A Love/Hate Article: Credit Where Credit is Due
Jon York – Jun 6, 2012
(First in a series of subjects that seem to draw disproportionate emotional responses)
Oh how wonderful it is this time of year. Temperatures are rising. Beaches are crowding. Vacationers are planning. For anyone who enjoys the shining sun or a cool swimming spot it's a good time.
It's a special time for the NFL as well. Coaches are teaching. Players are sweating - and quite possibly cursing a few things they did or didn't do during what little off-season there is.
It's an even more special time for fans. Haven't won a title since 1984? Haven't had a winning season or playoff appearance since 2002?
No problem! "This is the year!"
Sometimes common sense applies and the optimism is a little more subdued but hope is a recurring theme going into every season - or at least going into preseason games. Coach A was hired. Player X was cut, Player Y drafted, and player Z signed. Going into every season most fans of any team have a good deal of hope for their team.
For whatever reason that hope isn't carried over to individual players. At least not all of them.
Cooper Carlisle was signed from the Broncos prior to the 2007 season. It seems as though many Raider fans have been trying to replace him since. Perhaps it was his previous uniform or a hatred for the zone blocking system but the calls to replace Carlisle began much sooner than the 2010 season - when his play may have began to warrant it.
Statistically speaking he has earned both the love and hate suggested in the title of the article. In five seasons in silver and black he has started 79 out of a possible 80 games. During Carlisle's tenure the Raiders were a top ten rushing team in 2007 (6th), 2008 (10th), 2010 (2nd), and 2011 (7th). The past five seasons have seen two constants: Cooper Carlisle in the starting lineup and a solid rushing attack.
Team pass protection has been another matter as those same five seasons saw the Raiders finish 22nd, 24th, 30th, 26th, and 5th in the NFL for sacks allowed. No offensive lineman can excuse themselves from those rankings but the type of offense, style of QB, and quality of other linemen also contribute. For his part Carlisle allowed 1, 4, 4.5, 3, and 1 sacks over the past five seasons.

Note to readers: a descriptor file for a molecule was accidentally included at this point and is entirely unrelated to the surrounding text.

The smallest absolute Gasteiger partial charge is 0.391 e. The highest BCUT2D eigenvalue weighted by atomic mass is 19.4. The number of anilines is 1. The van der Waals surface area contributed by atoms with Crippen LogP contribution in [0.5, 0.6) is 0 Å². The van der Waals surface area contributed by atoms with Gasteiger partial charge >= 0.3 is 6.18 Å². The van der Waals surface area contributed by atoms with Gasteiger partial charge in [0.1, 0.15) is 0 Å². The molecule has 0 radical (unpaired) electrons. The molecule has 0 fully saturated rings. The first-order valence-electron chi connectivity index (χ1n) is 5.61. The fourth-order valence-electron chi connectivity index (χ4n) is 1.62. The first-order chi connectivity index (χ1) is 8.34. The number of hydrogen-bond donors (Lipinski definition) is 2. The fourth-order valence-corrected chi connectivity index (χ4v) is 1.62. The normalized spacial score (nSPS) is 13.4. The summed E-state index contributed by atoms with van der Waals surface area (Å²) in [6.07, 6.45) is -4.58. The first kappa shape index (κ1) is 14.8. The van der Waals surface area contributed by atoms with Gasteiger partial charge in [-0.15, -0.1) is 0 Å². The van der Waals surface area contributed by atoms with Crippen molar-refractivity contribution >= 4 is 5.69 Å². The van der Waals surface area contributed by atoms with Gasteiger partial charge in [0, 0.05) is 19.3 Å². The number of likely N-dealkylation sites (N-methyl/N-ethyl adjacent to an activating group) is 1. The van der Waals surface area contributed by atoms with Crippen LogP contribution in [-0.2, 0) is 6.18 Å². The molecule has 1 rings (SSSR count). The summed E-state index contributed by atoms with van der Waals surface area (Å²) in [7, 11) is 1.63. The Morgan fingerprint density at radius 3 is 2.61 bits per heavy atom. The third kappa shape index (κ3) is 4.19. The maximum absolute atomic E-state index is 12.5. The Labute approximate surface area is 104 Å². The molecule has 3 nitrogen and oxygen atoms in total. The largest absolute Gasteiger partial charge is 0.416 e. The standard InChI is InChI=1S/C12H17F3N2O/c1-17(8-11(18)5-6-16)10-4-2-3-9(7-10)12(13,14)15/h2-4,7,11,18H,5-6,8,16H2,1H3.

Penalties have been another thorn in the Raiders side.Carlisle was responsible for thirteen of those - neither an alarming nor outstanding number.
Those rankings better reflect the offensive line as a unit. ProFootballFocus.com provides a grading system for the players as individuals. Week by week they are assigned a grade in pass protection, run blocking, blocking on the move, and penalties. These grades are summed up to provide weekly scores - which in turn are added together to evaluate the entire season.
In 2011 there were 58 guards that took at least half of their team's snaps. Cooper Carlisle ranked 48th - though a very poor showing against the Texans influenced that. This was an improvement over 2010 when he finished 56 out of 58 with several substandard games throughout the season.
If those two seasons were the only basis for judging Carlisle then fans would be well within their rights to desire a changing of the guard (pun intended).
However, that is not his entire body of work in Oakland and criticism began well before that 2010 season. In 2009 Carlisle was the 23rd ranked guard (out of 57), 2008 saw him finish 20th out of 62.
This is not to imply that he has been snubbed in post-season award voting. He has not been a player worthy of being called irreplaceable. What he has been, for three full seasons and the majority of a fourth, is a very solid player. What he has not been is one of the worst guards in the NFL - a title given by many fans on several forums.
For the upcoming season he has been cut and resigned at a reduced salary. He will be switching from the right side to the left. Carlisle may benefit from a change in offensive philosophy. Greg Knapp returns and may bring elements of the system that he succeeded in during his first few seasons for the Raiders.
This is not to suggest every fan has wanted him replaced since day one. I only suggest that for most of his time playing for the Raiders Cooper Carlisle has been a lightning rod for criticism and portrayed by some as the weak link on the offensive line.
No team is made up of 53 All-Pro players. Great teams have succeeded starting nothing more than a solid player at some positions. It is past time to recognize that Carlisle has been better than the perception. It is time to give credit where credit is due.
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